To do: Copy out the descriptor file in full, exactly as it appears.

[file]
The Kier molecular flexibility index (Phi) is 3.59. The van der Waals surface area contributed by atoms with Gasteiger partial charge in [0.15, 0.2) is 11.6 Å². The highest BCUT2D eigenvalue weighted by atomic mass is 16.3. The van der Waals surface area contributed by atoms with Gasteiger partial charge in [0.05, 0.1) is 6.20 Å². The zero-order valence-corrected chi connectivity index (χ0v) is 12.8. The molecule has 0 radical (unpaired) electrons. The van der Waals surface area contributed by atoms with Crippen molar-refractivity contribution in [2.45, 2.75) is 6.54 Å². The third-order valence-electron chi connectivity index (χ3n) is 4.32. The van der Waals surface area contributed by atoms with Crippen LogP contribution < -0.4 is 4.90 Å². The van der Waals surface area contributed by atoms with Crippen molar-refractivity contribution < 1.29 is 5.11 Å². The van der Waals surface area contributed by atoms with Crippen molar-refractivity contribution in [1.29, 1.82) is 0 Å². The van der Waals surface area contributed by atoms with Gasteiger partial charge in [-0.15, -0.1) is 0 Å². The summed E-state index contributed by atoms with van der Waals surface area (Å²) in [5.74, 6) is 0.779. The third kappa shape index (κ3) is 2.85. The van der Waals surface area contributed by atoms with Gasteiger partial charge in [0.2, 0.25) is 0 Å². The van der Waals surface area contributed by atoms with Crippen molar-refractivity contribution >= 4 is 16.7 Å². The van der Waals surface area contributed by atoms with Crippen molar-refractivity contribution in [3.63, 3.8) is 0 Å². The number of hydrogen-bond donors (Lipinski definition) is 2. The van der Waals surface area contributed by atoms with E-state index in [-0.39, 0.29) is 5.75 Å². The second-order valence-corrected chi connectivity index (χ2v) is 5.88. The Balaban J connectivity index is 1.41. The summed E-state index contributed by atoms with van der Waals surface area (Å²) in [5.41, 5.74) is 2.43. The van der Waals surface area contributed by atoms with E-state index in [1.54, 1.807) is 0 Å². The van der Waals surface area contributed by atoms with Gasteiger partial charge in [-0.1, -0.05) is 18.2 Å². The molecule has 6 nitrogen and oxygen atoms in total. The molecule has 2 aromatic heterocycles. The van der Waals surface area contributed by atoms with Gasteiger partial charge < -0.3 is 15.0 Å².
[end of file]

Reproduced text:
The Kier molecular flexibility index (Phi) is 3.59. The van der Waals surface area contributed by atoms with Gasteiger partial charge in [0.15, 0.2) is 11.6 Å². The highest BCUT2D eigenvalue weighted by atomic mass is 16.3. The van der Waals surface area contributed by atoms with Gasteiger partial charge in [0.05, 0.1) is 6.20 Å². The zero-order valence-corrected chi connectivity index (χ0v) is 12.8. The molecule has 0 radical (unpaired) electrons. The van der Waals surface area contributed by atoms with Crippen molar-refractivity contribution in [2.45, 2.75) is 6.54 Å². The third-order valence-electron chi connectivity index (χ3n) is 4.32. The van der Waals surface area contributed by atoms with Crippen LogP contribution < -0.4 is 4.90 Å². The van der Waals surface area contributed by atoms with Crippen molar-refractivity contribution < 1.29 is 5.11 Å². The van der Waals surface area contributed by atoms with Crippen molar-refractivity contribution in [1.29, 1.82) is 0 Å². The van der Waals surface area contributed by atoms with Gasteiger partial charge in [-0.15, -0.1) is 0 Å². The summed E-state index contributed by atoms with van der Waals surface area (Å²) in [5.74, 6) is 0.779. The third kappa shape index (κ3) is 2.85. The van der Waals surface area contributed by atoms with Gasteiger partial charge in [0.2, 0.25) is 0 Å². The van der Waals surface area contributed by atoms with Crippen molar-refractivity contribution >= 4 is 16.7 Å². The van der Waals surface area contributed by atoms with Crippen molar-refractivity contribution in [3.63, 3.8) is 0 Å². The number of hydrogen-bond donors (Lipinski definition) is 2. The van der Waals surface area contributed by atoms with E-state index in [-0.39, 0.29) is 5.75 Å². The second-order valence-corrected chi connectivity index (χ2v) is 5.88. The Balaban J connectivity index is 1.41. The summed E-state index contributed by atoms with van der Waals surface area (Å²) in [5.41, 5.74) is 2.43. The van der Waals surface area contributed by atoms with E-state index in [1.54, 1.807) is 0 Å². The van der Waals surface area contributed by atoms with Gasteiger partial charge in [-0.1, -0.05) is 18.2 Å². The molecule has 6 nitrogen and oxygen atoms in total. The molecule has 2 aromatic heterocycles. The van der Waals surface area contributed by atoms with Gasteiger partial charge < -0.3 is 15.0 Å².